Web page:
LOUISVILLE, Ky. (WDRB) -- How far can the craft beer boom go in Louisville? Apparently, it is not tapped out yet.
Right now, 2120 Bardstown Road near Douglas Loop looks like an empty storefront. But if you look closely at one window, there is a sign that reads "Coming Soon, The Great Flood Brewing Company."
It is just one of about a half-dozen such microbreweries set to open in the coming months around Kentuckiana.
One of the owners of the Great Flood took WDRB News on a tour of the new craft brewery now under construction.
Co-owner Matt Fuller showed WDRB the three tanks where the beer making process begins.
"It is where we mix the water with the grain to create the sugar, and the last one is where we boil the water and add hops and other flavoring," explained Fuller, who opening the new business with two other partners.
Fuller admits it has been a lot of work getting the business off the ground. But it is something he and his two partners have been wanting to do for awhile now.
"We were college buddies, and we did home brewing. We started drinking the beer and we thought, 'why not make it?' and we wanted to get into the business, so it kind of became a real expensive hobby really fast," Fuller said.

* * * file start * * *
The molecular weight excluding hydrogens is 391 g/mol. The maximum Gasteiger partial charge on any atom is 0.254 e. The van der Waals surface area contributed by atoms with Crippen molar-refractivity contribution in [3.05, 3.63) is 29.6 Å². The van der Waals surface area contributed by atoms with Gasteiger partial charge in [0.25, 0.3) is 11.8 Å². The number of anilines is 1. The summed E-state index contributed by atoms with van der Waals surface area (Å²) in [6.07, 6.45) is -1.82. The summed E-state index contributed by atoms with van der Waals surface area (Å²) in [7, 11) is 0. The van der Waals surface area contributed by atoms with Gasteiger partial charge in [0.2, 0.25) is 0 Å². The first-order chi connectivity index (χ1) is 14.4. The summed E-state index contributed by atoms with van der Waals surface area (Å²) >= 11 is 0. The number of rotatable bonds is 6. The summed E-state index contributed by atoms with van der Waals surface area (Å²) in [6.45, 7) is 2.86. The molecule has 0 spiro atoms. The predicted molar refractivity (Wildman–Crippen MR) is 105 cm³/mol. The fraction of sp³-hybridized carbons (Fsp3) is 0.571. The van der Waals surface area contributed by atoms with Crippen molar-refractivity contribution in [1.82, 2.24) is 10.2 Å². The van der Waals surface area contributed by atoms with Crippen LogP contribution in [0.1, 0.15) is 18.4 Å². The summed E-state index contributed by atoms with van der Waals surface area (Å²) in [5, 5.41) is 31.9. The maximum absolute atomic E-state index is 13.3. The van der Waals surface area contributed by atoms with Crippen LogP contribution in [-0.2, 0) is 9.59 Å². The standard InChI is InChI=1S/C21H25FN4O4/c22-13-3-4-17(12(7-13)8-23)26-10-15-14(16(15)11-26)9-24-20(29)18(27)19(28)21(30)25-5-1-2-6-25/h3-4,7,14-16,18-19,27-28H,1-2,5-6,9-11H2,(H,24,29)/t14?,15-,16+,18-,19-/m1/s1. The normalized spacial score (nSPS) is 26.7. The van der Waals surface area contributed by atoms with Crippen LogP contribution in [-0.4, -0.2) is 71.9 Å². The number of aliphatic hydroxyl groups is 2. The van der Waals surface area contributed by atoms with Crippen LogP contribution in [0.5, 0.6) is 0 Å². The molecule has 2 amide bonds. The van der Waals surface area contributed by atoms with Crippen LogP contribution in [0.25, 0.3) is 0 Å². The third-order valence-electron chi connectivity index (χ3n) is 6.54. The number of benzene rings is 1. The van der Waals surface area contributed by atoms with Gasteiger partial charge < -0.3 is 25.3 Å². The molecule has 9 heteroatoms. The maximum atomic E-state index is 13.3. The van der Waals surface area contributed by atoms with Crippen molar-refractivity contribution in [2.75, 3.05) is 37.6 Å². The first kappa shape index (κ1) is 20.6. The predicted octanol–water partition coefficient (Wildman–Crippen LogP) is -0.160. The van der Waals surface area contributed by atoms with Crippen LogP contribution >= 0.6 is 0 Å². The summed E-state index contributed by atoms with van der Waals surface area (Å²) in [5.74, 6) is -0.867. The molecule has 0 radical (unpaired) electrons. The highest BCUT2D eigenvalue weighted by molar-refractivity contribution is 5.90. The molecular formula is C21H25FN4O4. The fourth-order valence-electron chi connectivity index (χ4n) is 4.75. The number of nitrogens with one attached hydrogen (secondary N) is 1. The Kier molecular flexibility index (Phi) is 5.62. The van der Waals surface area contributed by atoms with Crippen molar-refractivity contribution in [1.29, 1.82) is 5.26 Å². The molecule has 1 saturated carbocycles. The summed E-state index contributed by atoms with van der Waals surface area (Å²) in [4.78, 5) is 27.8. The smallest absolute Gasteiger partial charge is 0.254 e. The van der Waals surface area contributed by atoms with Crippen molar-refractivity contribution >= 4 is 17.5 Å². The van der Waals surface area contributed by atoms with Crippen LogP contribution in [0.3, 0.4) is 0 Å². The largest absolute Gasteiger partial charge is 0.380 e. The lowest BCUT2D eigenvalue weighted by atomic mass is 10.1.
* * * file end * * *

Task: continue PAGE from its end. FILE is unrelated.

Fuller says he and his partners were all business majors so they feel they have good business sense along with the passion for making beer.
So what will make the Great Flood a little different from other craft breweries?
"We could have four different beers every week, so we are really going to experiment and push the envelope," explained Fuller.
So is there a chance the market is saturated?
One of Fuller's partners doesn't think so.
"There is plenty of room," said business partner Zachary Barnes, "the market is still right for more such breweries -- Louisville is a great environment and a great city with plenty of room for growth."
Paul Hagan agrees. It has been 20 years since he opened the Bluegrass Brewing Company.
"Micro brewers are growing," said Hagan. "People are liking them more and more and they are trying them more, too."
Hagan now owns three BBC locations, and he believes there is room for even more growth.
"The craft brew segment has been growing nationally for a long time, now 10 to 12 percent a year, and I guess with all of that demand there is still a demand for the smaller breweries."
The owners of the Great Flood hope to be open and making beer by the end of February.
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